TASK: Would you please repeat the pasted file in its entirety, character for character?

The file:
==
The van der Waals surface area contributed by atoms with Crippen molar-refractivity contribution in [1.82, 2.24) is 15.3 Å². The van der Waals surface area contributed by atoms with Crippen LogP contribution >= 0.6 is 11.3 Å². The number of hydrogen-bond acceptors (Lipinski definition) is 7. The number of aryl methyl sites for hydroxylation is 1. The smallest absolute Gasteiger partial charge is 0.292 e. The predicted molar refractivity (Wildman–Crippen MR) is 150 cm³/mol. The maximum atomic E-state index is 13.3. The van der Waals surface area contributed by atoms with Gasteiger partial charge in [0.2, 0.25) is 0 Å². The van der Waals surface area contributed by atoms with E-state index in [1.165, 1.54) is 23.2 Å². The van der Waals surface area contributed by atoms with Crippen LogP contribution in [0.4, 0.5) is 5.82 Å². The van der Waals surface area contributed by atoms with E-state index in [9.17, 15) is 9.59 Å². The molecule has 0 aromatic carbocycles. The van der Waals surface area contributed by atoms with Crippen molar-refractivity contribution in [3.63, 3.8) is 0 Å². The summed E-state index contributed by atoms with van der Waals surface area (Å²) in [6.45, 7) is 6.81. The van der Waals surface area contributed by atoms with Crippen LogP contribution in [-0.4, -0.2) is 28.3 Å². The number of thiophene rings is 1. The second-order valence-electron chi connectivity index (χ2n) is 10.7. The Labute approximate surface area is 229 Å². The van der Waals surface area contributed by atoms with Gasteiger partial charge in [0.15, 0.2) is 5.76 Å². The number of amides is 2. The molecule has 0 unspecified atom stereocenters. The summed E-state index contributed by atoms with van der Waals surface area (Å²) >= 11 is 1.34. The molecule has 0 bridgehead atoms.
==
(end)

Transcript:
The van der Waals surface area contributed by atoms with Crippen molar-refractivity contribution in [1.82, 2.24) is 15.3 Å². The van der Waals surface area contributed by atoms with Crippen LogP contribution >= 0.6 is 11.3 Å². The number of hydrogen-bond acceptors (Lipinski definition) is 7. The number of aryl methyl sites for hydroxylation is 1. The smallest absolute Gasteiger partial charge is 0.292 e. The predicted molar refractivity (Wildman–Crippen MR) is 150 cm³/mol. The maximum atomic E-state index is 13.3. The van der Waals surface area contributed by atoms with Gasteiger partial charge in [0.2, 0.25) is 0 Å². The van der Waals surface area contributed by atoms with E-state index in [1.165, 1.54) is 23.2 Å². The van der Waals surface area contributed by atoms with Crippen LogP contribution in [0.4, 0.5) is 5.82 Å². The van der Waals surface area contributed by atoms with E-state index in [9.17, 15) is 9.59 Å². The molecule has 0 aromatic carbocycles. The van der Waals surface area contributed by atoms with Crippen molar-refractivity contribution in [3.63, 3.8) is 0 Å². The summed E-state index contributed by atoms with van der Waals surface area (Å²) in [6.45, 7) is 6.81. The van der Waals surface area contributed by atoms with Crippen LogP contribution in [-0.4, -0.2) is 28.3 Å². The number of thiophene rings is 1. The second-order valence-electron chi connectivity index (χ2n) is 10.7. The Labute approximate surface area is 229 Å². The van der Waals surface area contributed by atoms with Gasteiger partial charge in [0.15, 0.2) is 5.76 Å². The number of amides is 2. The molecule has 0 unspecified atom stereocenters. The summed E-state index contributed by atoms with van der Waals surface area (Å²) >= 11 is 1.34. The molecule has 0 bridgehead atoms.